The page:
For their part, institutions have the responsibility of assisting the members of their community to comply with the policy, and of providing resources to guide them through the open-access publication process. 

 

3. Will the FRQ take open-access publication into account in their scientific evaluation process?

Once the Fonds de recherche du Québec open access policy for the dissemination of research has come into effect, the FRQ will gradually take into account open-access dissemination of research results in their evaluation process. Evaluating committees will gradually receive instructions in this manner.

 

4. Will fees paid to academic publishers for providing open access to an article immediately on publication be considered eligible expenses by the FRQ?

Fees charged by publishers for providing open access at the time of publication are considered eligible expenses by the FRQ. Further details concerning the eligibility of these fees are set out in the Common general rules.

 

5. How can I find out if a scientific journal allows open-access publication?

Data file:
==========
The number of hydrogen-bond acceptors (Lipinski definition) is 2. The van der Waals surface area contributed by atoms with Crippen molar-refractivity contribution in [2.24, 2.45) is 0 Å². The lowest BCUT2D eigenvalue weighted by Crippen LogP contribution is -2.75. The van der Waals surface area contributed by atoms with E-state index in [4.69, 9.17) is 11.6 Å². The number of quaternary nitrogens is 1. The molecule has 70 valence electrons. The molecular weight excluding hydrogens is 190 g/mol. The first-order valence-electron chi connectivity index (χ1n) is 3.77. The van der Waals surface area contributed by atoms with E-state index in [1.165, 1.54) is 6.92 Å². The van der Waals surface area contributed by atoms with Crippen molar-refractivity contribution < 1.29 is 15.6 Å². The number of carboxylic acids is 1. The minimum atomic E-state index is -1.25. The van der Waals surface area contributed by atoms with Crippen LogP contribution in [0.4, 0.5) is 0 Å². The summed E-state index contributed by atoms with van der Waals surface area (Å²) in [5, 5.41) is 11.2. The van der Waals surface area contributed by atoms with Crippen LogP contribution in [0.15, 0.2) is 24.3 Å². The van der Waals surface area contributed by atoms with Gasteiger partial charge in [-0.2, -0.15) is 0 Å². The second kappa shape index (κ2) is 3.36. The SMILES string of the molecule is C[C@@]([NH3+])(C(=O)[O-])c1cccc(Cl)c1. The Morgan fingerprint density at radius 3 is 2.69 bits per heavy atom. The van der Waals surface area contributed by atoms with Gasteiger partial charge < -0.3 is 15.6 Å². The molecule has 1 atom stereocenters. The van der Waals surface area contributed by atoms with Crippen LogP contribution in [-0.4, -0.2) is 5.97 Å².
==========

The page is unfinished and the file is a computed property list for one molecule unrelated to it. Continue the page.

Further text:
There are platforms designed to help researchers and students find and understand scientific publishers' editorial policies on copyright and open-access archiving, such as SHERPA/RoMEO, an online resource for academic authors. The Directory of Open Access Journals (DOAJ) plateform helps identify journals that offer open-access publishing. 

Some institutions also provide relevant information and resources through their libraries.

 

6. What do the FRQ mean by "research results" in the policy?

"Research results" are defined by the FRQ to mean any output that report results obtained through research activities. These results can be presented in different forms and generally include methodology, scientific analysis, graphs, figures and tables. The FRQ definition of "research results" excludes the data used or raw data generated by the research activity. 

 

7. Why should you provide open access to your final peer-reviewed manuscript as soon as it is published?

To facilitate the timely and equitable dissemination of your research results obtained through public funding, it is important to deposit your final peer-reviewed manuscript in a open access repository at the time of publication, or ensure its immediate publication in an open-access journal. 

By doing so immediately, you avoid the risk of forgetting to comply with the policy. 

 

8. What happens if a research partner or a funder has different expectations concerning the dissemination of my research results?

The policy applies to all FRQ funded research activities. Hence, in the case of funding provided through a partnership between the FRQ and a financial partner, the research results must be made freely accessible no later than 12 months after publication.